Accessibility links

Philippines Denies US Troops Will Fight Separatist Rebels


Philippine officials have denied a report that U.S. troops, to be deployed in the country for a 10-month counter-terrorism exercise, would take part in combat against Muslim separatist rebels. The story out of Washington, quoting unnamed Pentagon officials, said American troops due in the Philippines next month would be authorized to engage in combat.

The Philippine government was quick to deny the report. Presidential spokesman Ignacio Bunye said the Americans were coming for joint counter-terrorism exercises with the Philippine Army, and would only be involved in training and humanitarian operations.

Allowing foreign troops, American or any other, to engage in combat on Philippine soil would be highly contentious among Philippine citizens, and possibly a violation of the Philippine constitution. It would also mark a significant escalation of direct American participation in the international war on terrorism.

The 10-month-long training exercise is due to start next month after the details are finalized.

On Thursday, an advance team of American Special Forces arrived in the southern city of Zamboanga. The mission is targeted at the Muslim separatist group called Abu Sayyaf - a group which Washington says has links to al-Qaida.

The training is due to take place on the remote southern island of Sulu, but opposition to staging the mission there is mounting. Abu Sayyaf is active on the island, and Philippine politicians fear this greatly increases the chances that the Americans would find themselves in a firefight.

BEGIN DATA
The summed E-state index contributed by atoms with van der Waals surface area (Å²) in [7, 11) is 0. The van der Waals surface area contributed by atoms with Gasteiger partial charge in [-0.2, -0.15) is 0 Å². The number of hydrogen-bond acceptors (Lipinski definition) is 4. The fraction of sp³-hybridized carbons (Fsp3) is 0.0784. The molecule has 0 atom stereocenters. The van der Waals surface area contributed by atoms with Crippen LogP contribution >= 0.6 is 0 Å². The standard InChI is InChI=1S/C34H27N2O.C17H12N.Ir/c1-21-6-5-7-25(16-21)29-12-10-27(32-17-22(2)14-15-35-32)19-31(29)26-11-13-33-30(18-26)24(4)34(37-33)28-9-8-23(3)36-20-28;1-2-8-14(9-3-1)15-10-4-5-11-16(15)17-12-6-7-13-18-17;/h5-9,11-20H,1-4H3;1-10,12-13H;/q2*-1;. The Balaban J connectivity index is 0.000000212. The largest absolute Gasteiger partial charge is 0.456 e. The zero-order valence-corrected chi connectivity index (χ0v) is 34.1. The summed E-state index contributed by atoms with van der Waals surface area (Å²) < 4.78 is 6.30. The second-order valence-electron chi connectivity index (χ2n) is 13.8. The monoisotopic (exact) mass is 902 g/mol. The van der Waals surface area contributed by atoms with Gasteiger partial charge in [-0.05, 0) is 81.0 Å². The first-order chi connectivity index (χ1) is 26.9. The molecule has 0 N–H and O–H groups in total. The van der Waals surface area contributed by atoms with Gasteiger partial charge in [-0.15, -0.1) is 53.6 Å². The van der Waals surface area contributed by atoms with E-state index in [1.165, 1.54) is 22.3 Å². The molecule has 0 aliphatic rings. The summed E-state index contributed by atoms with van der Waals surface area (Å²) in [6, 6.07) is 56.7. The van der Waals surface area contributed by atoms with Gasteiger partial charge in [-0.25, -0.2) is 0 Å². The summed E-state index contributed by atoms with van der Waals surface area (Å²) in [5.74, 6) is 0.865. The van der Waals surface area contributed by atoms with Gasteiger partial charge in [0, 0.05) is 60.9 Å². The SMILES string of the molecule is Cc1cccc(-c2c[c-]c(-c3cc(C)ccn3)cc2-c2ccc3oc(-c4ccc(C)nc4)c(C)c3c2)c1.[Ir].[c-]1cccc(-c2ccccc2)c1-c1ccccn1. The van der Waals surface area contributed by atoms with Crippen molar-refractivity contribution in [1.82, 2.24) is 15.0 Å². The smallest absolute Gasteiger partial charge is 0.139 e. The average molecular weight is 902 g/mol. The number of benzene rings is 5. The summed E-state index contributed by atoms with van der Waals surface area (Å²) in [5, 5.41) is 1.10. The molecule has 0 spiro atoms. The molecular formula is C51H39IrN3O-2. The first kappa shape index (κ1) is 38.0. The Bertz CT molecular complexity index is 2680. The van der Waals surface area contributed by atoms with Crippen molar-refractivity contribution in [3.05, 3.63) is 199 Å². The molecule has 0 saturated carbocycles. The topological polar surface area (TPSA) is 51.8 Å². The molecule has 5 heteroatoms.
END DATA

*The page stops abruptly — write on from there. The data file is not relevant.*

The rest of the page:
Apolinario Lozada, chairman of the Philippine House Committee on Foreign Affairs, told VOA he is against any combat role by foreign troops. "That would be interference in the internal affair of the Philippines," he said. "We have to look very closely at the provisions of our Constitution to find out the kind of violations that would be done if the American forces would be engaged in active fight against the Abu Sayyaf."

Congressman Lozada said the proposal could spark new unrest in the already restive, Muslim-dominated south. Thursday, suspected Muslim militants exploded two bombs and raided a village on the island of Mindanao, killing at least 16 people. "If the Americans will push harder for that, I'm afraid that we will not really be able to accomplish the aim of the exercises in the south. I think it's just like lighting a cloth soaked in gasoline and it's going to spread out all over Mindanao," he said.

Last year, some 1,000 U.S. soldiers participated in a similar training mission. At the end of that mission, the participants declared that they had defeated Abu Sayyaf, but the Philippine military recently admitted that remnants of the group continue to operate on Sulu.

XS
SM
MD
LG